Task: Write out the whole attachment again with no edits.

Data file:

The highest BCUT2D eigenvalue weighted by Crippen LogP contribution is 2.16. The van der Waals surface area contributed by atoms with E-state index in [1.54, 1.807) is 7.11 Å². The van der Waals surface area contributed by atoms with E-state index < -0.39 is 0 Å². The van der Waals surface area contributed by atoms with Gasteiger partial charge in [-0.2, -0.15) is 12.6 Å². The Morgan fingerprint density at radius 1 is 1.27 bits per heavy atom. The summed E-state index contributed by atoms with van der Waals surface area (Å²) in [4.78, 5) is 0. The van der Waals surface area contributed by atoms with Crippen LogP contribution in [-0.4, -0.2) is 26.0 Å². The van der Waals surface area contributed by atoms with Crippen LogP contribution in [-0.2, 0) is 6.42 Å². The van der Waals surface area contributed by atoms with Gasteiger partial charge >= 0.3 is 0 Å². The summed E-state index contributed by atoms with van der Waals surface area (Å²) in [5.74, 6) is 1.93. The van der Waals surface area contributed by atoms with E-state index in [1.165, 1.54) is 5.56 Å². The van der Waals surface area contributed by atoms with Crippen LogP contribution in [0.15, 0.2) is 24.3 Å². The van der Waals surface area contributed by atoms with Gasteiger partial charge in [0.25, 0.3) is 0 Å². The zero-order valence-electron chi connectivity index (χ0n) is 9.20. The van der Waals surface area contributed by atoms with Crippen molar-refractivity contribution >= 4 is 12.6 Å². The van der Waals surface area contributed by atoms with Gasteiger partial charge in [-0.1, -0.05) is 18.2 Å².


The highest BCUT2D eigenvalue weighted by Crippen LogP contribution is 2.16. The van der Waals surface area contributed by atoms with E-state index in [1.54, 1.807) is 7.11 Å². The van der Waals surface area contributed by atoms with E-state index < -0.39 is 0 Å². The van der Waals surface area contributed by atoms with Gasteiger partial charge in [-0.2, -0.15) is 12.6 Å². The Morgan fingerprint density at radius 1 is 1.27 bits per heavy atom. The summed E-state index contributed by atoms with van der Waals surface area (Å²) in [4.78, 5) is 0. The van der Waals surface area contributed by atoms with Crippen LogP contribution in [-0.4, -0.2) is 26.0 Å². The van der Waals surface area contributed by atoms with Crippen LogP contribution in [-0.2, 0) is 6.42 Å². The van der Waals surface area contributed by atoms with Gasteiger partial charge >= 0.3 is 0 Å². The summed E-state index contributed by atoms with van der Waals surface area (Å²) in [5.74, 6) is 1.93. The van der Waals surface area contributed by atoms with E-state index in [1.165, 1.54) is 5.56 Å². The van der Waals surface area contributed by atoms with Crippen LogP contribution in [0.15, 0.2) is 24.3 Å². The van der Waals surface area contributed by atoms with Gasteiger partial charge in [0.25, 0.3) is 0 Å². The zero-order valence-electron chi connectivity index (χ0n) is 9.20. The van der Waals surface area contributed by atoms with Crippen molar-refractivity contribution >= 4 is 12.6 Å². The van der Waals surface area contributed by atoms with Gasteiger partial charge in [-0.1, -0.05) is 18.2 Å².